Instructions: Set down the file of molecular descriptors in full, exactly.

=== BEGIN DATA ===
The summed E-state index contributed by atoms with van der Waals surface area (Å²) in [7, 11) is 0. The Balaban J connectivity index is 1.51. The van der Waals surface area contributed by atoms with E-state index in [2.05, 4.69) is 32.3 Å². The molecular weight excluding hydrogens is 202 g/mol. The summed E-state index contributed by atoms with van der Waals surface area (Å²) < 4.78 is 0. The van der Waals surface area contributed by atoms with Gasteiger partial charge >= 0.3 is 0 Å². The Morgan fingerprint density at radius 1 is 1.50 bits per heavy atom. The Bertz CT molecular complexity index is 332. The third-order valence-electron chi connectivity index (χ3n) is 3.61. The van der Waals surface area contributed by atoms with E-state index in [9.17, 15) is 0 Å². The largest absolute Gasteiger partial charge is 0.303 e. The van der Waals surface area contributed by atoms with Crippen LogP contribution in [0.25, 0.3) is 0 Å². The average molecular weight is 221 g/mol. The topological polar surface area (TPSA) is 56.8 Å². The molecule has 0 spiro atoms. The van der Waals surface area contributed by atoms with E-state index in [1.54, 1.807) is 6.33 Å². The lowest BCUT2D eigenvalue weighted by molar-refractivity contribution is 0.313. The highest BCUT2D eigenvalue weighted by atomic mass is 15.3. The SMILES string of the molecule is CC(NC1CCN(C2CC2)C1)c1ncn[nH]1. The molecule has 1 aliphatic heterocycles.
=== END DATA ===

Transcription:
The summed E-state index contributed by atoms with van der Waals surface area (Å²) in [7, 11) is 0. The Balaban J connectivity index is 1.51. The van der Waals surface area contributed by atoms with E-state index in [2.05, 4.69) is 32.3 Å². The molecular weight excluding hydrogens is 202 g/mol. The summed E-state index contributed by atoms with van der Waals surface area (Å²) < 4.78 is 0. The van der Waals surface area contributed by atoms with Gasteiger partial charge >= 0.3 is 0 Å². The Morgan fingerprint density at radius 1 is 1.50 bits per heavy atom. The Bertz CT molecular complexity index is 332. The third-order valence-electron chi connectivity index (χ3n) is 3.61. The van der Waals surface area contributed by atoms with E-state index in [9.17, 15) is 0 Å². The largest absolute Gasteiger partial charge is 0.303 e. The van der Waals surface area contributed by atoms with Crippen LogP contribution in [0.25, 0.3) is 0 Å². The average molecular weight is 221 g/mol. The topological polar surface area (TPSA) is 56.8 Å². The molecule has 0 spiro atoms. The van der Waals surface area contributed by atoms with E-state index in [1.54, 1.807) is 6.33 Å². The lowest BCUT2D eigenvalue weighted by molar-refractivity contribution is 0.313. The highest BCUT2D eigenvalue weighted by atomic mass is 15.3. The SMILES string of the molecule is CC(NC1CCN(C2CC2)C1)c1ncn[nH]1. The molecule has 1 aliphatic heterocycles.